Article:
- Research the company and reviews from crew. Join a crew Facebook group if you can and inquire about the company.

- Compare the benefits of different cruise lines. Now more than ever different cruise lines might implement different rules and restrictions for the crew, especially when it comes to the shore leave.

- Do not underestimate the challenges. It is a great way to travel, to meet lifelong friends and to live some whirlwind romances and experience bucket list adventures. But it is intense long hours on the job. There are usually guests onboard as soon as you join, so there is little time to prove your abilities or even to adjust. 

- Major disasters are quite rare on ships. However, be certain that you prepared for the risk that comes with being at sea, as it requires a great amount of discipline and responsibility to be onboard. Everyone is an active member of the safety and security of the ship. You might have responsibilities for lowering lifeboats, extinguishing fires, etc.

- Relationships take their toll. Some people find their forever person onboard, but many live dual lives, where they have lives at a family at home that they are not leaving completely behind, and if you are not prepared for the promiscuous life onboard, the heart aches can wreak havoc on your wellbeing. The acceptance of both on shore and on board is quite the reality. When the shore wife or husband comes to visit, it is expected that the onboard “partner” disappears, while watching it all unravel in front of their eyes.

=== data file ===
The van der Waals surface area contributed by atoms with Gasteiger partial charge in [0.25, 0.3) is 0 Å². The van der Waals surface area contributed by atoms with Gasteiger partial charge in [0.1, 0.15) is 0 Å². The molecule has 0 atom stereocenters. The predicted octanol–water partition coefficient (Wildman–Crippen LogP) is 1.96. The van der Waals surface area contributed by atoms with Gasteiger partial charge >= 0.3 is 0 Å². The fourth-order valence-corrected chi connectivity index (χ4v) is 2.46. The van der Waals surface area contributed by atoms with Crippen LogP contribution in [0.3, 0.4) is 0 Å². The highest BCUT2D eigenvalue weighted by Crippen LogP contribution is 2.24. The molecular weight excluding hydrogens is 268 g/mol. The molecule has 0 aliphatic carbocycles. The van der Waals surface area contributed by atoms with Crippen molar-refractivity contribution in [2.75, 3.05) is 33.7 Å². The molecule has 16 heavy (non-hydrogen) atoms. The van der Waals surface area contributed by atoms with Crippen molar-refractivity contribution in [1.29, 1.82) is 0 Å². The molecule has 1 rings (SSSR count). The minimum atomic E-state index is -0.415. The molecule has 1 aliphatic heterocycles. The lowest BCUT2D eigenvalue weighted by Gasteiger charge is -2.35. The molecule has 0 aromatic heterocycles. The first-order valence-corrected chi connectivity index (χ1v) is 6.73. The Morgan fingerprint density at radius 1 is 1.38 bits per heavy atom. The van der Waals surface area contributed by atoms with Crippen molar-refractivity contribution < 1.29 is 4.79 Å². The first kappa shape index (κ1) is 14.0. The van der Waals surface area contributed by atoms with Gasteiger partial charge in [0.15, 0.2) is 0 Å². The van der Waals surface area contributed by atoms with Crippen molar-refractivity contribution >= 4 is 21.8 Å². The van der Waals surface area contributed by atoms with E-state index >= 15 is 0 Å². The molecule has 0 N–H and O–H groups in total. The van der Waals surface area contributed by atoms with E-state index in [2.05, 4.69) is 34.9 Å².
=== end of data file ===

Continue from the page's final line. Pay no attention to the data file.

- Keeping busy with work is helpful. Do not take for granted that depression does not discriminate and life can feel lonely if you are homesick. Put a well-being plan into place. Develop a routine shortly after getting onboard that includes exercise and people that you can reach out to as a support system if you become homesick

- Bring things that make you feel closer to home like pictures of your loved ones and happy memories to remind you that no matter how bad things get, you are retiring home to that. Bring your favorite snacks and medications that you cannot get abroad. Ensure that you can contact your doctor by phone to refill prescriptions or to get an excess amount of your pills in case you get stuck onboard for several months

- Know that cruise lines operate in international waters and are mainly foreign flagged. Sadly, this allows for some things to slip through that wouldn’t be tolerated in most land based jobs as it they violate human rights. This can include discrimination of nationalities, harassment and favoritism. Unfortunately, most of the cruise companies have a long way to go to correct this, because of the ability to maintain an isolated environment onboard, and due to the challenges that exist to hold international and foreign-flagged vessels accountable.

- Know that the same aspects that cause these some issues are the same aspects that make up the beauty of being onboard. Meeting different cultures and seeing ways of life, traveling to different places, and learning new skills is an educational experience that no school can ever teach.

- The lifelong bonds built on cruise ships are beautiful, unbreakable and unshakable. I met my first roommate over 13 years ago and until this day regardless of how much time passes when we see each other it’s like no time has passed and nothing has changed even though we continued to live different lives.

Article co-author: Krista Thomas